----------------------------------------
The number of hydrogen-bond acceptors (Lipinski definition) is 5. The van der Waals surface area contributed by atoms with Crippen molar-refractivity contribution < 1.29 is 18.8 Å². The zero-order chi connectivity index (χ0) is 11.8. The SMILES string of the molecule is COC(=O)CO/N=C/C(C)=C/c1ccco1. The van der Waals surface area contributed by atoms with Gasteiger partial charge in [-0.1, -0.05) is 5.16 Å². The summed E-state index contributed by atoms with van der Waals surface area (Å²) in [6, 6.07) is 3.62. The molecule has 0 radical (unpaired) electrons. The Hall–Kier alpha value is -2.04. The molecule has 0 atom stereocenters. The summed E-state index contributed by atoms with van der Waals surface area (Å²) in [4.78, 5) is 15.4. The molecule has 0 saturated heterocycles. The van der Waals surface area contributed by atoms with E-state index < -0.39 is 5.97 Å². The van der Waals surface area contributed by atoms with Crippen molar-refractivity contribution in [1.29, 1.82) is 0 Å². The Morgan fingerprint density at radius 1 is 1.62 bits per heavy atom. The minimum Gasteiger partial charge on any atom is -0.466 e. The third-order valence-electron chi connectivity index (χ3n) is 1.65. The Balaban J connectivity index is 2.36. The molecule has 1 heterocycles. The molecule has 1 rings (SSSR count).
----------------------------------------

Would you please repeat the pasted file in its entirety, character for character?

The number of hydrogen-bond acceptors (Lipinski definition) is 5. The van der Waals surface area contributed by atoms with Crippen molar-refractivity contribution < 1.29 is 18.8 Å². The zero-order chi connectivity index (χ0) is 11.8. The SMILES string of the molecule is COC(=O)CO/N=C/C(C)=C/c1ccco1. The van der Waals surface area contributed by atoms with Gasteiger partial charge in [-0.1, -0.05) is 5.16 Å². The summed E-state index contributed by atoms with van der Waals surface area (Å²) in [6, 6.07) is 3.62. The molecule has 0 radical (unpaired) electrons. The Hall–Kier alpha value is -2.04. The molecule has 0 atom stereocenters. The summed E-state index contributed by atoms with van der Waals surface area (Å²) in [4.78, 5) is 15.4. The molecule has 0 saturated heterocycles. The van der Waals surface area contributed by atoms with E-state index < -0.39 is 5.97 Å². The van der Waals surface area contributed by atoms with Crippen molar-refractivity contribution in [1.29, 1.82) is 0 Å². The Morgan fingerprint density at radius 1 is 1.62 bits per heavy atom. The minimum Gasteiger partial charge on any atom is -0.466 e. The third-order valence-electron chi connectivity index (χ3n) is 1.65. The Balaban J connectivity index is 2.36. The molecule has 1 heterocycles. The molecule has 1 rings (SSSR count).